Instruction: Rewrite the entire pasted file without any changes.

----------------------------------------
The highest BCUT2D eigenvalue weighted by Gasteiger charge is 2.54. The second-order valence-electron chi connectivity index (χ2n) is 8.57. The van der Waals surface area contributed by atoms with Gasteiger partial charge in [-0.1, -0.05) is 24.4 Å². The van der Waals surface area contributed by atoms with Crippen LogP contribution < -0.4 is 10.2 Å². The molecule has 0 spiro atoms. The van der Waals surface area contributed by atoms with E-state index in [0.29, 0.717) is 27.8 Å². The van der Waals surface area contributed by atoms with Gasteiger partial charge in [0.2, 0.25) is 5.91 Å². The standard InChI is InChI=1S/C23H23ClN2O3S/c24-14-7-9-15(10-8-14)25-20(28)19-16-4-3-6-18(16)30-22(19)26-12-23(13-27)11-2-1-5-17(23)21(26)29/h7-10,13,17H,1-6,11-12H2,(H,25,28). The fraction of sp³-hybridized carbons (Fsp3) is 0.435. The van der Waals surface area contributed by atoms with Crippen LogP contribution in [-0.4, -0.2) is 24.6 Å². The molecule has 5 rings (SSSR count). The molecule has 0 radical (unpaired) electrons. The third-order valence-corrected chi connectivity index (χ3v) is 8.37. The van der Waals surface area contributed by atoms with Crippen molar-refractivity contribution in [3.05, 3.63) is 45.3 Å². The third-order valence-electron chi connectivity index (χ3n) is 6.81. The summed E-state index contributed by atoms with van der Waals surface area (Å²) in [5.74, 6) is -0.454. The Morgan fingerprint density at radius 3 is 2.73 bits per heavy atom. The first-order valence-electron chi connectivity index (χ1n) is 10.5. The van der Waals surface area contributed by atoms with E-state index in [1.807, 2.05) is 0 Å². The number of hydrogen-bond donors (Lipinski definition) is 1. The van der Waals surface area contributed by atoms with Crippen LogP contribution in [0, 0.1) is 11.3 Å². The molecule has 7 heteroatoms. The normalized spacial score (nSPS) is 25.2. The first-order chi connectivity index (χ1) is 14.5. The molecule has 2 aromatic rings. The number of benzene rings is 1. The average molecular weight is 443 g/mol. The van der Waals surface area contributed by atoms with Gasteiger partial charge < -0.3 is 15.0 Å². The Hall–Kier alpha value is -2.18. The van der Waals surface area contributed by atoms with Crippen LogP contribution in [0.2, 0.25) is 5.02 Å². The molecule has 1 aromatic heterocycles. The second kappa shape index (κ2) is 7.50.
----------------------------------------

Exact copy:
The highest BCUT2D eigenvalue weighted by Gasteiger charge is 2.54. The second-order valence-electron chi connectivity index (χ2n) is 8.57. The van der Waals surface area contributed by atoms with Gasteiger partial charge in [-0.1, -0.05) is 24.4 Å². The van der Waals surface area contributed by atoms with Crippen LogP contribution < -0.4 is 10.2 Å². The molecule has 0 spiro atoms. The van der Waals surface area contributed by atoms with E-state index in [0.29, 0.717) is 27.8 Å². The van der Waals surface area contributed by atoms with Gasteiger partial charge in [0.2, 0.25) is 5.91 Å². The standard InChI is InChI=1S/C23H23ClN2O3S/c24-14-7-9-15(10-8-14)25-20(28)19-16-4-3-6-18(16)30-22(19)26-12-23(13-27)11-2-1-5-17(23)21(26)29/h7-10,13,17H,1-6,11-12H2,(H,25,28). The fraction of sp³-hybridized carbons (Fsp3) is 0.435. The van der Waals surface area contributed by atoms with Crippen LogP contribution in [-0.4, -0.2) is 24.6 Å². The molecule has 5 rings (SSSR count). The molecule has 0 radical (unpaired) electrons. The third-order valence-corrected chi connectivity index (χ3v) is 8.37. The van der Waals surface area contributed by atoms with Crippen molar-refractivity contribution in [3.05, 3.63) is 45.3 Å². The third-order valence-electron chi connectivity index (χ3n) is 6.81. The summed E-state index contributed by atoms with van der Waals surface area (Å²) in [5.74, 6) is -0.454. The Morgan fingerprint density at radius 3 is 2.73 bits per heavy atom. The first-order valence-electron chi connectivity index (χ1n) is 10.5. The van der Waals surface area contributed by atoms with E-state index in [1.807, 2.05) is 0 Å². The number of hydrogen-bond donors (Lipinski definition) is 1. The van der Waals surface area contributed by atoms with Crippen LogP contribution in [0, 0.1) is 11.3 Å². The molecule has 7 heteroatoms. The normalized spacial score (nSPS) is 25.2. The first-order chi connectivity index (χ1) is 14.5. The molecule has 2 aromatic rings. The number of benzene rings is 1. The average molecular weight is 443 g/mol. The van der Waals surface area contributed by atoms with Gasteiger partial charge < -0.3 is 15.0 Å². The Hall–Kier alpha value is -2.18. The van der Waals surface area contributed by atoms with Crippen LogP contribution in [0.2, 0.25) is 5.02 Å². The molecule has 1 aromatic heterocycles. The second kappa shape index (κ2) is 7.50.